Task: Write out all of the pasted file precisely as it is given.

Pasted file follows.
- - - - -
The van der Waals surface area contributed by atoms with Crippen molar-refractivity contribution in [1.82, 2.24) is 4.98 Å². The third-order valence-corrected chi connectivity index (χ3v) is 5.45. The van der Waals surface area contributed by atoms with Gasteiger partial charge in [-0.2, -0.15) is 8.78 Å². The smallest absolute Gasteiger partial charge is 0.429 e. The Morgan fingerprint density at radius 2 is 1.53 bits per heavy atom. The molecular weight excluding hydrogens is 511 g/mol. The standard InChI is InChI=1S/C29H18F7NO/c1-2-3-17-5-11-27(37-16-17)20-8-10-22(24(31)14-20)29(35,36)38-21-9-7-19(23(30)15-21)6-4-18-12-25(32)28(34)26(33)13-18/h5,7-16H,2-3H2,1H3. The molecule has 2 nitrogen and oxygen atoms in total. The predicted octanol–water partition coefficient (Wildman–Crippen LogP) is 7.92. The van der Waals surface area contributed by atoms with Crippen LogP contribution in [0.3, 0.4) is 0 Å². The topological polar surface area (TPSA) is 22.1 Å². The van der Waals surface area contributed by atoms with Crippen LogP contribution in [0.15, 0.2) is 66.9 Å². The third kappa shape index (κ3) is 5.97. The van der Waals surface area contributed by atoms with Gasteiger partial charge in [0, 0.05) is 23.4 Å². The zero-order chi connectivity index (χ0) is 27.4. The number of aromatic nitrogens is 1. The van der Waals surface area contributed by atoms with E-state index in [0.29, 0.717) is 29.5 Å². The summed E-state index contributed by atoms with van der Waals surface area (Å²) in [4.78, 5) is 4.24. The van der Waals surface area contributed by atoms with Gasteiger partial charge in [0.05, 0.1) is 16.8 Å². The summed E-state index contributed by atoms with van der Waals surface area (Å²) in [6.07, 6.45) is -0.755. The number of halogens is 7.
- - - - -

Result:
The van der Waals surface area contributed by atoms with Crippen molar-refractivity contribution in [1.82, 2.24) is 4.98 Å². The third-order valence-corrected chi connectivity index (χ3v) is 5.45. The van der Waals surface area contributed by atoms with Gasteiger partial charge in [-0.2, -0.15) is 8.78 Å². The smallest absolute Gasteiger partial charge is 0.429 e. The Morgan fingerprint density at radius 2 is 1.53 bits per heavy atom. The molecular weight excluding hydrogens is 511 g/mol. The standard InChI is InChI=1S/C29H18F7NO/c1-2-3-17-5-11-27(37-16-17)20-8-10-22(24(31)14-20)29(35,36)38-21-9-7-19(23(30)15-21)6-4-18-12-25(32)28(34)26(33)13-18/h5,7-16H,2-3H2,1H3. The molecule has 2 nitrogen and oxygen atoms in total. The predicted octanol–water partition coefficient (Wildman–Crippen LogP) is 7.92. The van der Waals surface area contributed by atoms with Crippen LogP contribution in [0.3, 0.4) is 0 Å². The topological polar surface area (TPSA) is 22.1 Å². The van der Waals surface area contributed by atoms with Crippen LogP contribution in [0.15, 0.2) is 66.9 Å². The third kappa shape index (κ3) is 5.97. The van der Waals surface area contributed by atoms with Gasteiger partial charge in [0, 0.05) is 23.4 Å². The zero-order chi connectivity index (χ0) is 27.4. The number of aromatic nitrogens is 1. The van der Waals surface area contributed by atoms with E-state index in [0.29, 0.717) is 29.5 Å². The summed E-state index contributed by atoms with van der Waals surface area (Å²) in [4.78, 5) is 4.24. The van der Waals surface area contributed by atoms with Gasteiger partial charge in [0.05, 0.1) is 16.8 Å². The summed E-state index contributed by atoms with van der Waals surface area (Å²) in [6.07, 6.45) is -0.755. The number of halogens is 7.